To a great extent, mass-movement SBNR is what happens when spirituality encounters the idea of free society, and when spiritual events occur to people whose identity has been formed in a modern secular context. Thus, as the secular spreads, so does SBNR.
It was the secular and free-market milieu opened up by the Chinese Communist Party which allowed the qigong movement to happen.
In Japan, SBNR is usually quite strongly separated from the religious. In America though, the large religious population implies more common ground. Interestingly the UK is mostly far closer to the Japanese situation.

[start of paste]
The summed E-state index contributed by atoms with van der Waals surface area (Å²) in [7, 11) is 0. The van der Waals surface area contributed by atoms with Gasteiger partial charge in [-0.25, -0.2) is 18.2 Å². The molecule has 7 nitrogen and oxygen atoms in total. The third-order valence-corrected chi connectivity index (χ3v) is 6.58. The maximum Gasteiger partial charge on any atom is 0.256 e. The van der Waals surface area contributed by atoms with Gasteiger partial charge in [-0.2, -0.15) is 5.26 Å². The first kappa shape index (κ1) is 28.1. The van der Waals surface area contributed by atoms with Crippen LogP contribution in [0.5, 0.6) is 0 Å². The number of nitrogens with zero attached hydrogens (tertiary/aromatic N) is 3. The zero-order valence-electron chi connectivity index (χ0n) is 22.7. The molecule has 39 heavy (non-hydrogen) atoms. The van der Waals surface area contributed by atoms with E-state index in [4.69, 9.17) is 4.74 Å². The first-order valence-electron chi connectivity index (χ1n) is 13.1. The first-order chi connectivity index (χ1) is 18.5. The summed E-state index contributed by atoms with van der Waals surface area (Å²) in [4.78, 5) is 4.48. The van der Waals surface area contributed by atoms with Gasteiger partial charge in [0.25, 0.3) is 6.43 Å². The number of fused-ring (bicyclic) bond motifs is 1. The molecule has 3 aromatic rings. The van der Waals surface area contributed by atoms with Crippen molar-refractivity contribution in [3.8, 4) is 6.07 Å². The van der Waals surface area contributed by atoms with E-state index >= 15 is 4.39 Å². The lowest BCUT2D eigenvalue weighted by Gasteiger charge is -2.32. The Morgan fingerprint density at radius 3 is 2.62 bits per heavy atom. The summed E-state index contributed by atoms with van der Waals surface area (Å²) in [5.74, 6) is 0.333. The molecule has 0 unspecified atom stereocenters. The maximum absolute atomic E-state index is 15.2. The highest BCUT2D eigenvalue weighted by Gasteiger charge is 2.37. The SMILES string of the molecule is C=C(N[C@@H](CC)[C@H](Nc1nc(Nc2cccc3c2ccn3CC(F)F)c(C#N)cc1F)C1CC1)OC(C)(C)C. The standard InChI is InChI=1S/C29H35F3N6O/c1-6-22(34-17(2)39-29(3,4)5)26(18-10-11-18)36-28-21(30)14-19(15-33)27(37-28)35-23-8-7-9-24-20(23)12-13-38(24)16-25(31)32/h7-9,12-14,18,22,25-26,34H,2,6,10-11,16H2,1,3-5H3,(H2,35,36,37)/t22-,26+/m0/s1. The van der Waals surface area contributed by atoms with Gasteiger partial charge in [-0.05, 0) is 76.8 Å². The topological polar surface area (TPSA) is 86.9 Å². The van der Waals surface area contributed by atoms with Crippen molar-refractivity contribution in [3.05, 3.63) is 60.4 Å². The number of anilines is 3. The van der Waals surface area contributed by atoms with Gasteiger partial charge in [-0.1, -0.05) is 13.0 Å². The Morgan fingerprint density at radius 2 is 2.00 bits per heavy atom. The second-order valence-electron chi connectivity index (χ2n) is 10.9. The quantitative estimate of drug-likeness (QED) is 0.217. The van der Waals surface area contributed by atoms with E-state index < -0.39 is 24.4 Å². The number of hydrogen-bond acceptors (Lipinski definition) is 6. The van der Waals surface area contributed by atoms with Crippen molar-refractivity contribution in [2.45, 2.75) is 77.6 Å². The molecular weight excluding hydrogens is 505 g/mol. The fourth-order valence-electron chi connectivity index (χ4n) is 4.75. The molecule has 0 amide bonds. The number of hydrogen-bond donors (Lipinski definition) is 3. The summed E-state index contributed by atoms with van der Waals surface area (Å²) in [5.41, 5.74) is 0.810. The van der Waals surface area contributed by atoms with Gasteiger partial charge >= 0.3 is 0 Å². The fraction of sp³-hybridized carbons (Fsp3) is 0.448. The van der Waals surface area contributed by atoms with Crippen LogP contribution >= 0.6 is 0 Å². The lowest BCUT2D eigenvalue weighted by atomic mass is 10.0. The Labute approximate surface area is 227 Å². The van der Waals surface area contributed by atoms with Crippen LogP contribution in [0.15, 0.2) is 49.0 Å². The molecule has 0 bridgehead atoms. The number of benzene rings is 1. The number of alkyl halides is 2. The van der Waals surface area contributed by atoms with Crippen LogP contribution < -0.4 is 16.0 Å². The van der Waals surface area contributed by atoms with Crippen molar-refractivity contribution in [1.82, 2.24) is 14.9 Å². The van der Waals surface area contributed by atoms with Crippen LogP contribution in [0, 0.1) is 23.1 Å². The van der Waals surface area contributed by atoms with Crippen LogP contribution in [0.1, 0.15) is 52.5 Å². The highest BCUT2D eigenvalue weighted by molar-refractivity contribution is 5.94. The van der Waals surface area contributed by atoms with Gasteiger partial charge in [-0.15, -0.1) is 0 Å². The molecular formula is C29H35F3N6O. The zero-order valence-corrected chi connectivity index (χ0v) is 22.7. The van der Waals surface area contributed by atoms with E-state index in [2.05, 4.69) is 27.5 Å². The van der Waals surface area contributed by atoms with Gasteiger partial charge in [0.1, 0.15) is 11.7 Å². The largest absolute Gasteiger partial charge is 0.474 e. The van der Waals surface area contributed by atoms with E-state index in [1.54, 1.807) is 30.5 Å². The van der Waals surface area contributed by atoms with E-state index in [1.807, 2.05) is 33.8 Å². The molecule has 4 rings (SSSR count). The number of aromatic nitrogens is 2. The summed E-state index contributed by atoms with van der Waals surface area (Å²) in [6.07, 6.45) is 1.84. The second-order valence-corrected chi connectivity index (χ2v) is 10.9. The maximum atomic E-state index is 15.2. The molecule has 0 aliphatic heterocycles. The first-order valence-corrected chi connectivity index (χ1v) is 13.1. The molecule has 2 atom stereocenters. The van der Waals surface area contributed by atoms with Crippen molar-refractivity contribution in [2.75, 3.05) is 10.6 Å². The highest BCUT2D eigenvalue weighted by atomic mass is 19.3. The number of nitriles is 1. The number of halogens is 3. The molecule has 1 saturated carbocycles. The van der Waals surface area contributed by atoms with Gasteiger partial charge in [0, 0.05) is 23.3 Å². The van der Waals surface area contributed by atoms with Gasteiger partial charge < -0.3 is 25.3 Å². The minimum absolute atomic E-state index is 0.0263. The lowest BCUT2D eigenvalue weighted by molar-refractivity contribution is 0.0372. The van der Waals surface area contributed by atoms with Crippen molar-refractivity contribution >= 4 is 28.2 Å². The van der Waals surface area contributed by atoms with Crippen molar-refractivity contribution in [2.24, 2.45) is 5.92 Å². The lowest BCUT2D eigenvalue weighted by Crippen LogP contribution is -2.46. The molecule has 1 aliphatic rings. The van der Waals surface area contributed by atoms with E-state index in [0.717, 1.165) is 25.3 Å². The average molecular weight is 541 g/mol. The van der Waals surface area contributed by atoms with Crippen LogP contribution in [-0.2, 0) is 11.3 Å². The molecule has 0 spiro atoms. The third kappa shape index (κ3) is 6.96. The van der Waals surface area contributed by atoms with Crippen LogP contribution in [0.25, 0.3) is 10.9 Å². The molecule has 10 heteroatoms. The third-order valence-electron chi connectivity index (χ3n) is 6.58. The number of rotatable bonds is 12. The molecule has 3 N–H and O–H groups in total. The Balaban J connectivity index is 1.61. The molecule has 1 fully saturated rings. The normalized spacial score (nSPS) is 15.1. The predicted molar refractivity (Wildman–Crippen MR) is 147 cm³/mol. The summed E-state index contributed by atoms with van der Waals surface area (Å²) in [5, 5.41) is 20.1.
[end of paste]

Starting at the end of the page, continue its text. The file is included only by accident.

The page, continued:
Seeing that, I understand some of the conversations I’ve had with my American pals, who don’t perceive as strong a line between spiritual and religious. This is just one example of the currently increasing divergence between Europe and the US.
SBNR may thus be more European than American, especially since the US Enlightenment was not anti-religious in the same way as the French. But probably not much more. (Glenn was totally SBNR and they don’t come much more American either.)